# Why does the answer vary for the same question asked multiple times

I am trying to understand this and not able to get the bottom of it. If the LLMs are a probabilistic distribution of words. Why for the same sequence of word(question), the probability of the generated words change. The probability of a word given a word happened before should stay the same unless we are adding more words in the vocab. I think I am missing the concept somewhere. Still trying to research and read. But thought if anyone in the community can help guide me in this.

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If you were to actually examine the logits, the logprobs after softmax, you would have seen on GPT-3 models that the results were always the same. Something about the optimization of OpenAI models after or the hardware it runs on produces some variance in the output values between runs, a fraction of a percentage when examining the top probabilities.

Perhaps what you are wondering, though, is why you get significantly different responses each time.

That is due to token sampling.

The result of language inference is a certainty score assigned to each token in the the model language dictionary (token encoder). One could simply pick the top result for every token that is generated. However, it was discovered that such an output actually isnâ€™t very natural or human.

Instead, the total scores are combined into a normalized probability distribution, where the sum of all certainties = 1.0, or 100%. Imagine a roulette wheel where the slot for â€ś`The`â€ť is wide because it is well predicted for a generation, while the token â€ś`zzarella`â€ť is a poor way to start a sentence, and gets an infinitesimal sliver of chance.

Thus in any trial you have words appearing with direct relation to the modelâ€™s prediction of likelihood at that position.

The direct correlation of certainty to probability can be altered with the sampling parameters top_p, and temperature.

Top-p is performed first. When it is set under 1.0, the least probable tokens in the tail of probability space are eliminated. 0.9 would allow only those that occupy the top 90% of probability mass.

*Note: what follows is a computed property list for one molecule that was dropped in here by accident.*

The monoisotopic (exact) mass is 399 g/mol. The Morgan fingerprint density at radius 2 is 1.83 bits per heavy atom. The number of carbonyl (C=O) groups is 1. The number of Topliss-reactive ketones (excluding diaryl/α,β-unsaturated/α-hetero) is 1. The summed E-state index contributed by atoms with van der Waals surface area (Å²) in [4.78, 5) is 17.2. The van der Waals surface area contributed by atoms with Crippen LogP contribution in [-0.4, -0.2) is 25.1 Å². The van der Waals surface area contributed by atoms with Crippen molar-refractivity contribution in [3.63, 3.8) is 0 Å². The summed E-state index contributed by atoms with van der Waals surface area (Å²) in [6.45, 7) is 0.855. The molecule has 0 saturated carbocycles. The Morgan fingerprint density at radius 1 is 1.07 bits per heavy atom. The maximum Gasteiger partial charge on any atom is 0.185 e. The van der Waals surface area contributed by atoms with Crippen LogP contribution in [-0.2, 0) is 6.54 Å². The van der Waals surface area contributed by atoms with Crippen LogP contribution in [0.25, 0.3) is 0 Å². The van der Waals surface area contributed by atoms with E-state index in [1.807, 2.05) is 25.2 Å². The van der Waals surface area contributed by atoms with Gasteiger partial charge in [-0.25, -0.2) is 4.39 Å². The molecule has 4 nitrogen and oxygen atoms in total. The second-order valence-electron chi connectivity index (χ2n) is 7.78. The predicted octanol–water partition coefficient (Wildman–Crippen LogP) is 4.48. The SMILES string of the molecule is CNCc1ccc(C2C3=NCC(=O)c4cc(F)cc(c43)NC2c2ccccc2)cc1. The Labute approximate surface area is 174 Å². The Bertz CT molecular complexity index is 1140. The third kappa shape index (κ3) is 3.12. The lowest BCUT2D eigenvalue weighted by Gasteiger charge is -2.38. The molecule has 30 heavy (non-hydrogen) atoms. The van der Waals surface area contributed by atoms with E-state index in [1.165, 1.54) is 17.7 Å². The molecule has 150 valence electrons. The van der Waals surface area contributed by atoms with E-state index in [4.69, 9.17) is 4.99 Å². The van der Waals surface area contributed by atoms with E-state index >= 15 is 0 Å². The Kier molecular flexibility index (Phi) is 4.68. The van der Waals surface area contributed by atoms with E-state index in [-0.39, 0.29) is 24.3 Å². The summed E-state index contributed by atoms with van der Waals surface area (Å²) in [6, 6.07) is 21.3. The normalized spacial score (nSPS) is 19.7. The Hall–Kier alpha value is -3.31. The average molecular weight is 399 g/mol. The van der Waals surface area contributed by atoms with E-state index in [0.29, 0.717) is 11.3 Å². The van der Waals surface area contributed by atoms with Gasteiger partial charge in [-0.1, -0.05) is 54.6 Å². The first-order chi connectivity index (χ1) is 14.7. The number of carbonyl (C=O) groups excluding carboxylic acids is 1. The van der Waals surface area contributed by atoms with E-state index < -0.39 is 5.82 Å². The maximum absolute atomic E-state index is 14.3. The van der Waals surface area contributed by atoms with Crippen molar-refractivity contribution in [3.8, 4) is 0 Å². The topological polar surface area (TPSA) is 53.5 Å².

Temperature then is a weighting, where reducing the value increases the mass of the most likely, and a high number can make values more equal.

In this manner, you can get a creative-sounding but not robotic AI, and with your own use of the sampling parameters, you can reduce some unlikely choices.

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The probability doesnâ€™t change, the sampling does.

If you take a six-sided die and roll it ten times, youâ€™ll get one sequence. If you roll it ten more times, youâ€™ll get another sequence.

The probabilities donâ€™t change, youâ€™re just pulling different samples.

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Can these models not provide a way to eliminate sampling for some use cases. I thought temp and seed would do that, but it does not help. The answers are not the same in a different roll dice:(

A single `top_p` parameter of `0.000001` will be as close as you get to a deterministic repeatable output.

However, because of the aforementioned slight differences in token logprob values between runs on new models, that top token can still switch rank with a close second-place choice, particularly in ambiguous language position.

A single token difference can send the generation on a new path.

Seed also becomes unreliable, because selecting a random point such as 55.55% of 100% in the probability mass of all tokens may be occupied by a different token on a second trial.

Context matters: LLMs consider the entire sequence, not just the previous word. The meaning of a word changes based on previous words (e.g., â€śplayâ€ť vs. â€śplaywrightâ€ť)

Does temperature=0 also give me similar level of determinism like top_p =0.000001. Or does top_p has an advantage over temperature

Temperature=0: Meant to pick the highest probability token, but there can be ties in probabilities. This can lead to different outputs for the same prompt even at temperature=0.
top_p=0.000001: Forces the model to consider only the absolute most probable token, achieving near-determinism.

Temperature actually can put some distance between the softmax result of two very similar tokens when set low. When GPT-3 could return reproducible results and I identified an input where the next token could give identical logprobs, trials at very low values (like 1e-9â€¦) could cause one to be favored, meaning there was more precision that was not returned by API.

The drawback of temperature 0 is that it is a non-existent divide-by-zero, so it triggers some API replacement that is more like 0.01 - or is just completely broken in assistants or gpt-4o. That means that very poor tokens still have a slight chance of appearing.